"Assassin's Creed" Is Stupid With A Side Of Impenetrable

“I think the key divide between interactive media and the narrative media that we do is the difficulty in opening up an empathic pathway between the gamer and the character — as differentiated from the audience and the characters in a movie or a television show.” -Steven Spielberg

It should come as no surprise that one of the great storytellers of his generation understands why most, if not all, movies adapted from video games have misfired. Serious, marrow-deep storytelling in video games is a relatively new phenomenon, brought on by daring developers like Rockstar Games and Naughty Dog – developers wise enough to keep their properties off the big screen. For now, at least. As George Lucas noted in the same June 2013 panel, “I think ultimately the big game of the next five years will be a game where you empathize very strongly with the characters.”

Naughty Dog released survival horror game The Last Of Us, an astonishing work of art and a paragon of storytelling, just two days later.

Fundamentally flawed storytelling isn’t the only reason 2oth Century Fox and Ubisoft production “Assassin’s Creed” doesn’t work, but it’s a big one. The movie follows modern day death row inmate Cal Lynch (Michael Fassbender) as he’s forced to cybernetically tap into the memories of one of his assassin ancestors in order to find the Apple of Eden so that scheming scientist Alan Rikkin (Jeremy Irons) and his daughter Sophia (Marion Cotillard) may eliminate violence by extinguishing free will on behalf of all humanity. Translation: a run-on sentence for a logline with a caravan of utterly expendable characters that don’t matter to each other in the slightest. Why should they matter to us?

Without an entryway to empathy in sight, it’s left to the story’s time travel element (the core of the Assassin’s Creed games) to provide for some nifty action sequences. But the 15th century Spanish characters are even more vacant, with Lynch’s ancestor Aguilar (also Fassbender) imbued with even less characterization than the average video game character. With only a handful of exciting action beats, fans will be left wondering why they’re wasting their time with an unplayable, less exciting version of the game they love.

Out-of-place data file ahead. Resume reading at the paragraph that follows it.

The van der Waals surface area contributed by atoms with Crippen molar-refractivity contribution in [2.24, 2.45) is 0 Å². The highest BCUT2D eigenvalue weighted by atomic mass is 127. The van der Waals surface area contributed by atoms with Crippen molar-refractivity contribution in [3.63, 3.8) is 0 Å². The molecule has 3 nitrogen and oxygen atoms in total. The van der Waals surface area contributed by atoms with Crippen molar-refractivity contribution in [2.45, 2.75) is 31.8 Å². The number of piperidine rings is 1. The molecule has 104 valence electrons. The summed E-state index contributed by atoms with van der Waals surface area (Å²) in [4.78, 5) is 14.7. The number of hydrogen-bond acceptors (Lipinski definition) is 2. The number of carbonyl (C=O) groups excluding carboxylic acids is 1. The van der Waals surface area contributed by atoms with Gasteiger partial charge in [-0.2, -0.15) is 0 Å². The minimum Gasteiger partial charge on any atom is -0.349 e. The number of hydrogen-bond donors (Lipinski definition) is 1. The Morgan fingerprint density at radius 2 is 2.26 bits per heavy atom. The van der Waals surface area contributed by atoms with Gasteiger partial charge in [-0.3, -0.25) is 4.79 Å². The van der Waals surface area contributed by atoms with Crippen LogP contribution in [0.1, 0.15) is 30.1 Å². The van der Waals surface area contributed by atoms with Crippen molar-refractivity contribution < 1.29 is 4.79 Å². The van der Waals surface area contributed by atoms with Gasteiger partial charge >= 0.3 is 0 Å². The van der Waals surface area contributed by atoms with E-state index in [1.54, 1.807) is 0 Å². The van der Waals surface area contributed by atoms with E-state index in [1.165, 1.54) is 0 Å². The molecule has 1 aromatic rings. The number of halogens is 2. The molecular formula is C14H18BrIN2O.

Watching Fassbender, a terrifically dynamic performer, writhe around in a virtual reality machine in order to control a long-dead blood relative is something bordering discomforting. It crosses over into embarrassing by the time he’s tasked with shout-singing Willie Nelson’s classic breakup anthem “Crazy.” Meanwhile, Cotillard’s “Oh shit, I’m in the Assassin’s Creed movie” glaze isn’t much easier to take, nor is Jeremy Irons’ ludicrous monologuing about “finding the cure for violence.” And yet, the only remotely compelling thing about Justin Kurzel’s film is how it saddles some of the best actors alive with some of the worst dialogue imaginable. Surprise – the results aren’t worth the experiment.

It nearly goes without saying that the film has almost nothing to say thematically. Except when it does, at which point you’ll be begging for it to shut up.

Between the most nonsensical plot device of the year (the Apple of Eden contains the genetic code for free will), a juvenile understanding of genetics (certain characters are genetically predisposed to violence), and the fact that Cal Lynch looks nothing like his father (a spectacularly misused Brendan Gleeson) but exactly like an ancestor roughly twenty generations removed, the movie is headline after headline of bad news. This is a terrible story told terribly, stacked with dour visuals instead of fun and recognizable actors in lieu of fully or even partially realized characters.

The silver lining here might be that the film so clearly lays bare the problems inherent in eliminating the controller from the video game equation that Hollywood might finally think twice about spending $100 million plus on thinly-written adaptations of thinly-written games. Until that happens, “Assassin’s Creed” will remain the rule rather than the exception. God help us all.

-J. Olson

Rating: ★ 1/2 out of ★★★★★ (Bad)

Release Date: December 21, 2016
Studio: 20th Century Fox, Ubisoft
Director: Justin Kurzel
Screenwriters: Adam Cooper, Bill Collage, Michael Lesslie
Starring: Michael Fassbender, Marion Cotillard, Jeremy Irons, Brendan Gleeson, Khalid Abdalla, Michael K. Williams
MPAA Rating: PG-13 (for intense sequences of violence and action, thematic elements and brief strong language)